The PGA Tour has sternly refused to grant its members the opportunity to take part in the inaugural event of a rival Saudi-backed golf tour, which will debut next month outside London. The move, announced in a memo to tour members on Tuesday night, was no surprise — the PGA Tour is protecting its business — but in the most gentleman’s sport, it revealed an unusual rancor.
He also pressures the world’s best male golfers, who are highly paid entrepreneurs, to choose sides to collect their millions of dollars in compensation. And not without consequence, the center of the dispute is often at the origin of the alternative golf circuit, LIV Golf, whose majority shareholder is the Public Investment Fund, the sovereign wealth fund of Saudi Arabia.
Saudi Arabia’s role in the new tour has already sparked controversy. Phil Mickelson sparked a firestorm of criticism in February after acknowledging that Saudi Arabia had a “horrendous human rights record” – including the murder of a Washington Post reporter – but said that he would still go on the new tour as it was a “once-in-a-lifetime” opportunity to lobby the PGA Tour. Mickelson later said his remarks were “reckless”.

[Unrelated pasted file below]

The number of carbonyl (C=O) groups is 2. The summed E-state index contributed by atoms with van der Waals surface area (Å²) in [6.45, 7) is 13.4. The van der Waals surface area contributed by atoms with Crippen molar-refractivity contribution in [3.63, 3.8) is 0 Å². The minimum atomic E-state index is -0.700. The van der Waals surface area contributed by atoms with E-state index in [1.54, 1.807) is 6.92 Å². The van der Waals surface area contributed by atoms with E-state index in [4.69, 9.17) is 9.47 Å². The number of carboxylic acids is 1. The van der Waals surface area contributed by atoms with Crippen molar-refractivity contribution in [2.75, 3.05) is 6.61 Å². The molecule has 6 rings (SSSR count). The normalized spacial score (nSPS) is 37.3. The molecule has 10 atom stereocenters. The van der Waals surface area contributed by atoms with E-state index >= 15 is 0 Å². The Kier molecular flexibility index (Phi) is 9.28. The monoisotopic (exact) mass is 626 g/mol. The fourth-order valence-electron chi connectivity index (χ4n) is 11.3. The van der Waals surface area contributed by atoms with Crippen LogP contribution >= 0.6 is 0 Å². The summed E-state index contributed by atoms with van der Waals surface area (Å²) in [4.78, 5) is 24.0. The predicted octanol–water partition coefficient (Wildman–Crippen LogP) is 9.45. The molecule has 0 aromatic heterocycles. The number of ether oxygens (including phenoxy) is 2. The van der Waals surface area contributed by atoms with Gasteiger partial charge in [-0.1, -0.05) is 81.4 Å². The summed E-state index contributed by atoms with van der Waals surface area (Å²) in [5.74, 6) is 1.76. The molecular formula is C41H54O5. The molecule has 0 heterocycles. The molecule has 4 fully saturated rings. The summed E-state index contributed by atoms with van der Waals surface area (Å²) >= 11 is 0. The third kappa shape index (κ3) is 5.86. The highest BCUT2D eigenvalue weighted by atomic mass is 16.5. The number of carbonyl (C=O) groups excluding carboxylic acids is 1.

Retired champion Greg Norman, who is the managing director of LIV Golf Investments, made even more startling comments on Wednesday about Saudi Arabia’s murder of journalist Jamal Khashoggi, during an interview on the website of the event in North London.
In a series tense exchanges with journalists, Norman downplayed Khashoggi’s murder (“Look, we’ve all made mistakes”); attempted to distance himself from Saudi Arabia’s recent execution of 81 people in a single day (“I don’t look at the politics of things”); and dodged a question about Saudi Arabia’s treatment of the LGBT community by implying that it doesn’t affect them. “I don’t even know if I have gay friends, to be honest with you,” he said.
Norman’s comments – and the threat of the PGA Tour – may make the LIV Tour even more toxic for players considering taking part. But the overwhelming likelihood is that only a small number of players with little reputation on the US-established PGA Tour – plus a handful of golfers past their prime – will make it to the new series, which may not be lacking in popularity. money but currently lacks prestige, even a TV contract.
So far, dozens of Tour players, including all of the top men’s world rankings, have pledged their loyalty to the PGA Tour.